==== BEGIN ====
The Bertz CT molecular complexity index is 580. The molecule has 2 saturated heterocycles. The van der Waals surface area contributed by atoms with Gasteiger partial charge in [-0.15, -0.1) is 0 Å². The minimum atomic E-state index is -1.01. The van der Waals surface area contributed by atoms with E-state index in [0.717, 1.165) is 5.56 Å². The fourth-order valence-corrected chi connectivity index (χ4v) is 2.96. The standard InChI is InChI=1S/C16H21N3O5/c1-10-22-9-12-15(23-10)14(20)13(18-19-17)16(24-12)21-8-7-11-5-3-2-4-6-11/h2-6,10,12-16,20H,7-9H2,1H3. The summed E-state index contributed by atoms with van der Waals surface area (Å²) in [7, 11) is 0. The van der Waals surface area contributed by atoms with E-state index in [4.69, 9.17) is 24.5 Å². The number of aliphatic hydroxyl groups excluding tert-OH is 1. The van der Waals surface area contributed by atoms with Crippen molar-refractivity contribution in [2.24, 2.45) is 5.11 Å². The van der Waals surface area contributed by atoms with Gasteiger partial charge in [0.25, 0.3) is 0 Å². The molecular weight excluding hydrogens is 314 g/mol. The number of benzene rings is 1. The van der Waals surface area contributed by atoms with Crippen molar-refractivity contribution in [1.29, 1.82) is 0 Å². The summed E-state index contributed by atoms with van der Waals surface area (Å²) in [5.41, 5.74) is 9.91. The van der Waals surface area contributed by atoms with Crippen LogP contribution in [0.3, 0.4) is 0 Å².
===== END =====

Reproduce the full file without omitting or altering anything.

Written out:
The Bertz CT molecular complexity index is 580. The molecule has 2 saturated heterocycles. The van der Waals surface area contributed by atoms with Gasteiger partial charge in [-0.15, -0.1) is 0 Å². The minimum atomic E-state index is -1.01. The van der Waals surface area contributed by atoms with E-state index in [0.717, 1.165) is 5.56 Å². The fourth-order valence-corrected chi connectivity index (χ4v) is 2.96. The standard InChI is InChI=1S/C16H21N3O5/c1-10-22-9-12-15(23-10)14(20)13(18-19-17)16(24-12)21-8-7-11-5-3-2-4-6-11/h2-6,10,12-16,20H,7-9H2,1H3. The summed E-state index contributed by atoms with van der Waals surface area (Å²) in [7, 11) is 0. The van der Waals surface area contributed by atoms with E-state index in [4.69, 9.17) is 24.5 Å². The number of aliphatic hydroxyl groups excluding tert-OH is 1. The van der Waals surface area contributed by atoms with Crippen molar-refractivity contribution in [2.24, 2.45) is 5.11 Å². The van der Waals surface area contributed by atoms with Gasteiger partial charge in [0.25, 0.3) is 0 Å². The molecular weight excluding hydrogens is 314 g/mol. The number of benzene rings is 1. The van der Waals surface area contributed by atoms with Crippen molar-refractivity contribution in [1.29, 1.82) is 0 Å². The summed E-state index contributed by atoms with van der Waals surface area (Å²) in [5.41, 5.74) is 9.91. The van der Waals surface area contributed by atoms with Crippen LogP contribution in [0.3, 0.4) is 0 Å².